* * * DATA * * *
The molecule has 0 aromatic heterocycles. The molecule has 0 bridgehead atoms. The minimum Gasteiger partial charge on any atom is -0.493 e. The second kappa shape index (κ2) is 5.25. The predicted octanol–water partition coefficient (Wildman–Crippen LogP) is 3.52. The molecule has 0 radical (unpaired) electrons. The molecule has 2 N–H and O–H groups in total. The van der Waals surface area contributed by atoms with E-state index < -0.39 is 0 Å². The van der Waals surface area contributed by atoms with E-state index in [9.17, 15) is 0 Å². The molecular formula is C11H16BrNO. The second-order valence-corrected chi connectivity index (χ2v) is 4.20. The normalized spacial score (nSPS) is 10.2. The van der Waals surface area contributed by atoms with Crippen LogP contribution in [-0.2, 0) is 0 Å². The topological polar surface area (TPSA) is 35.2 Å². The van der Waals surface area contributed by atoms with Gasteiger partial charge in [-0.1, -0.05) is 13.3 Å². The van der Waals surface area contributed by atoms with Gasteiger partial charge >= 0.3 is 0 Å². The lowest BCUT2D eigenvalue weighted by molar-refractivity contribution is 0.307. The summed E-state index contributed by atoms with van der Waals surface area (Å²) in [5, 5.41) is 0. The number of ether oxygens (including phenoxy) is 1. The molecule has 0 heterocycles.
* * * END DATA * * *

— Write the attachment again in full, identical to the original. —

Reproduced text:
The molecule has 0 aromatic heterocycles. The molecule has 0 bridgehead atoms. The minimum Gasteiger partial charge on any atom is -0.493 e. The second kappa shape index (κ2) is 5.25. The predicted octanol–water partition coefficient (Wildman–Crippen LogP) is 3.52. The molecule has 0 radical (unpaired) electrons. The molecule has 2 N–H and O–H groups in total. The van der Waals surface area contributed by atoms with E-state index < -0.39 is 0 Å². The van der Waals surface area contributed by atoms with E-state index in [9.17, 15) is 0 Å². The molecular formula is C11H16BrNO. The second-order valence-corrected chi connectivity index (χ2v) is 4.20. The normalized spacial score (nSPS) is 10.2. The van der Waals surface area contributed by atoms with Crippen LogP contribution in [-0.2, 0) is 0 Å². The topological polar surface area (TPSA) is 35.2 Å². The van der Waals surface area contributed by atoms with Gasteiger partial charge in [-0.1, -0.05) is 13.3 Å². The van der Waals surface area contributed by atoms with Gasteiger partial charge >= 0.3 is 0 Å². The lowest BCUT2D eigenvalue weighted by molar-refractivity contribution is 0.307. The summed E-state index contributed by atoms with van der Waals surface area (Å²) in [5, 5.41) is 0. The number of ether oxygens (including phenoxy) is 1. The molecule has 0 heterocycles.